A Head, Heart, Hands Approach to Outdoor Learning

This PDF was published by Forest School Canada. The following is the preface by David Sobel.

The original kindergarten—the children’s garden—conceived by German educator Friedrich Froebel in the 19th century, was a place where children learned through play, often in nature.That idea is fast eroding. Children aren’t playing in the gar- den anymore; instead they’re filling in bubbles on worksheets.

In the face of this indoor-ification, a cultural and educational movement is emerging—focused on new approaches to nature-based education. This movement offers us a glimpse of what childhood used to be, and still could be—the modern re-creations of the children’s garden: the Forest and Nature School. If we looked to these examples, the stories and perspectives written on these pages, we might be able to rescue childhood.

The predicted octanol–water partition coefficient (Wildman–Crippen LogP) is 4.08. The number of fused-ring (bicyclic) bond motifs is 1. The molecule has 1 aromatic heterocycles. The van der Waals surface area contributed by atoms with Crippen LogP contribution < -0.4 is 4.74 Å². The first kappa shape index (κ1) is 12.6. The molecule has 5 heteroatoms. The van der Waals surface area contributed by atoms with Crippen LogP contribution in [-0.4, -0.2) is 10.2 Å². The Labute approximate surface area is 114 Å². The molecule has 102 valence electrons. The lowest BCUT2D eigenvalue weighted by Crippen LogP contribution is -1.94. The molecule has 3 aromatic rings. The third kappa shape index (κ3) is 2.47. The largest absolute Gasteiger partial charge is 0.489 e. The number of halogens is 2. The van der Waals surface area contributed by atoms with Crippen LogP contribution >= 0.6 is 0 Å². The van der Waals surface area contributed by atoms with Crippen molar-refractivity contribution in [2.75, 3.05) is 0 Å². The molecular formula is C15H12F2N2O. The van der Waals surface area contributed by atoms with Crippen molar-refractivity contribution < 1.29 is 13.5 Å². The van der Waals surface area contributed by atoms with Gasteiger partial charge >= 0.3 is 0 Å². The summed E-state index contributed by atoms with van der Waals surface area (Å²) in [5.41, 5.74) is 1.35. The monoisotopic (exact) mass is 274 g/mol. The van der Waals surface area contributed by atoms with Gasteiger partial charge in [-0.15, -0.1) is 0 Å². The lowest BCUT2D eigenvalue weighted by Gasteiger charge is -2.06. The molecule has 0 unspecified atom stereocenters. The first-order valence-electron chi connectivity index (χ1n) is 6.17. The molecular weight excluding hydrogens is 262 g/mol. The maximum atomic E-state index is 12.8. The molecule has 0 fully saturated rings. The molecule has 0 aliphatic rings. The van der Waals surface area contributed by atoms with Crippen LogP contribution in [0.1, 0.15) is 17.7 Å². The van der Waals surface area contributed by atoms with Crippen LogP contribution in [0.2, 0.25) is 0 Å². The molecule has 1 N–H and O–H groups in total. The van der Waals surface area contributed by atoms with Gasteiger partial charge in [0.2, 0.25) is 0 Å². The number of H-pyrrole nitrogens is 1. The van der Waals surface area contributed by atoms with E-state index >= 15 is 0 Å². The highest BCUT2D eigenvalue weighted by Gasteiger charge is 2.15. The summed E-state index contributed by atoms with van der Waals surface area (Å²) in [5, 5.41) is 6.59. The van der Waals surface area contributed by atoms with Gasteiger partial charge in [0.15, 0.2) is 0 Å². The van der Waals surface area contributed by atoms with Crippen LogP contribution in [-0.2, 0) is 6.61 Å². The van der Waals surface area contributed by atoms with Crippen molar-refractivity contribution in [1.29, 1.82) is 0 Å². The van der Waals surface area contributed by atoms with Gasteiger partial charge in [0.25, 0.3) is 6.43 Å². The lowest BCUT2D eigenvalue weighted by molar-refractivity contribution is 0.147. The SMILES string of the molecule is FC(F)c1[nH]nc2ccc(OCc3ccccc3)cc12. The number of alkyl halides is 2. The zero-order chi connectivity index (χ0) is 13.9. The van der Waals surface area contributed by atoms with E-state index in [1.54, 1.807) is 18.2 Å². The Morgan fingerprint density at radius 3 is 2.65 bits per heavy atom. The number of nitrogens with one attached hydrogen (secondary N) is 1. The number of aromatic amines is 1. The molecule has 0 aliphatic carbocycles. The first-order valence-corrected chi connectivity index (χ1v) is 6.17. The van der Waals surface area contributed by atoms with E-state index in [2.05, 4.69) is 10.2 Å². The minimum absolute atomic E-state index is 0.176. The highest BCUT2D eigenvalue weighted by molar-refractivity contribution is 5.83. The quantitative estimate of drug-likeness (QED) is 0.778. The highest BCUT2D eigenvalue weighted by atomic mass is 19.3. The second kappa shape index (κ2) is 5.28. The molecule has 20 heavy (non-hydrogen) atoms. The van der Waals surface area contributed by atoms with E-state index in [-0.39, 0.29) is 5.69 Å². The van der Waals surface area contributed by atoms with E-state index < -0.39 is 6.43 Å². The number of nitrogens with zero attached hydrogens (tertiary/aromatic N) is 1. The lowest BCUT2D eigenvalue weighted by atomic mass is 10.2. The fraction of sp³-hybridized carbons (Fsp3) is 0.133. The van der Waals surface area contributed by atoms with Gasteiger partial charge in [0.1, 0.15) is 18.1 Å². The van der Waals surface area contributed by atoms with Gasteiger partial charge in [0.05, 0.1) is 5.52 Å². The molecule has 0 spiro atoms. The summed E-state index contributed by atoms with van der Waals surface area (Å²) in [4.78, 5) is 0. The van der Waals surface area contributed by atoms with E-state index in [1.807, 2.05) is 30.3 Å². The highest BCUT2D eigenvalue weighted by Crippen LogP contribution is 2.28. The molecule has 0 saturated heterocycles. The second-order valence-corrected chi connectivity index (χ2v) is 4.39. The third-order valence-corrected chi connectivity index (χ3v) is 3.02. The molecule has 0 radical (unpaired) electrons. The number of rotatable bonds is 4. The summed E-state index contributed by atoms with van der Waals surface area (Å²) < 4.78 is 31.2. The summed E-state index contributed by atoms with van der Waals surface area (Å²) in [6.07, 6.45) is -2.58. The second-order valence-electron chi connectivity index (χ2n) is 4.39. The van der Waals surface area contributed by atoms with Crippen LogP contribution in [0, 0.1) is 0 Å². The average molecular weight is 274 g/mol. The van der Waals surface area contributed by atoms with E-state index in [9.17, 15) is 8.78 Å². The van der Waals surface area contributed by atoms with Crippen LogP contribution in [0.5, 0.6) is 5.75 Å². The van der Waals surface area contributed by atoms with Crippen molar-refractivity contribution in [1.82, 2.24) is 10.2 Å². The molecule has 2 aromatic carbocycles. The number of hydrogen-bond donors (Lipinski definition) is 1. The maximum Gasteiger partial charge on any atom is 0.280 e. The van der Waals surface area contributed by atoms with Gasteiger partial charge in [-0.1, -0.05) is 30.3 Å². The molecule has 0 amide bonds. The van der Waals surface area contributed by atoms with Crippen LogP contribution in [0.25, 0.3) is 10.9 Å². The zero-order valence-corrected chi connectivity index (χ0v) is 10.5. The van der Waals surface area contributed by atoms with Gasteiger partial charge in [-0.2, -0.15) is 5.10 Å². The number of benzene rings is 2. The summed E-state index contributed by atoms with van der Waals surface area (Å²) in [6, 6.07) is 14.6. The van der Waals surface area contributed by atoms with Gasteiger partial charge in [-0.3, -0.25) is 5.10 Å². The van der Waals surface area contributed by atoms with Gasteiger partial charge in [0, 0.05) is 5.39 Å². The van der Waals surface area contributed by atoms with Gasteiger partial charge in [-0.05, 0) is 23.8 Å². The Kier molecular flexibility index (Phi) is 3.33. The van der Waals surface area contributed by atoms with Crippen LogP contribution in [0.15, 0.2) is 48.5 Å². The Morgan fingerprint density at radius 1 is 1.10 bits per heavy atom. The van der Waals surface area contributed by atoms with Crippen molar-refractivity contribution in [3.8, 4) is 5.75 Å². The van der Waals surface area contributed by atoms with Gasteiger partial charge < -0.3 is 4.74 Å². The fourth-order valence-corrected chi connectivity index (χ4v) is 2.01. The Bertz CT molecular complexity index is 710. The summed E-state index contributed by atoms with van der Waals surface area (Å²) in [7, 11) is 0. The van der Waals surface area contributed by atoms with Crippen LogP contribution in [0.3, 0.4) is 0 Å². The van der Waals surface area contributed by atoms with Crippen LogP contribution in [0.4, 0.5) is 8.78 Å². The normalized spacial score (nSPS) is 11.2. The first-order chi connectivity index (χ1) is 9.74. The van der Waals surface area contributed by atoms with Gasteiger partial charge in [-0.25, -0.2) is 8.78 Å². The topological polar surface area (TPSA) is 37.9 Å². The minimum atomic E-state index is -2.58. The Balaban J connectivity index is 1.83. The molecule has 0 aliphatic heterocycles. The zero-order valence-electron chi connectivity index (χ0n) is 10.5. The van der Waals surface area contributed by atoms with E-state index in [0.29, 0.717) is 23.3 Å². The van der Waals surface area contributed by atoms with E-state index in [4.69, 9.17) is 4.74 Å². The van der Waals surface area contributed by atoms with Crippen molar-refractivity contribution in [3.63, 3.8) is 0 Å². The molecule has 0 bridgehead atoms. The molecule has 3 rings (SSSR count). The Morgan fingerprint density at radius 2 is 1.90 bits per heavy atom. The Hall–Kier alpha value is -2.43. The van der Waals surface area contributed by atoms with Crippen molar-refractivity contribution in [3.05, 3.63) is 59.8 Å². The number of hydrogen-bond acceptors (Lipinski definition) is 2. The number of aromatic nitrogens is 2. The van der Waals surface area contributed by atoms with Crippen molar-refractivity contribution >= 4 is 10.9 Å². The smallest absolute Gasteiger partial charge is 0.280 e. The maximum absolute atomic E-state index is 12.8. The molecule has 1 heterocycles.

Jenny Merrill in the Golden Jubilee edition of The Paradise of Childhood (1916) describes what exemplary curricula were like in early 20th-century kindergartens, including “observation of the sun, the moon, the stars, the sky, the clouds, rain and snow … shadows indoors and out-of-doors … care of living animals, [such as] a kitten … learning names of natural objects.”

The Forest and Nature School programs of today aspire to this same kind of nature immersion. But, in their purest form, they go even further: Some forest kindergartens have the children outside 80 to 90 percent of the time. Many of the more than 700 Waldkindergartens in Germany have no heated indoor facility—just a tool shed or maybe a teepee, outdoor toilet, yurt, or open-sided shelter with a fire pit.

Isn’t this what we want for our children? This immersion in the natural world, this feeling-at-one- ness, these eyes sparkling with fire. We’re learning that grit and stick-to-it-ive-ness are some of the core character traits that determine success in school and in life. Teachers and parents of children in Forest and Nature School are finding that mastering puddles is just as important as learning letters in preparing children to find their way through the smartboard jungle.

And so, the pendulum swings towards what we know to be true, that nature has a purpose in learning, development, and in building a sense of place in the world. Forest and Nature School provides an opportunity for this to be embedded into education, in a deep, meaningful and practical way.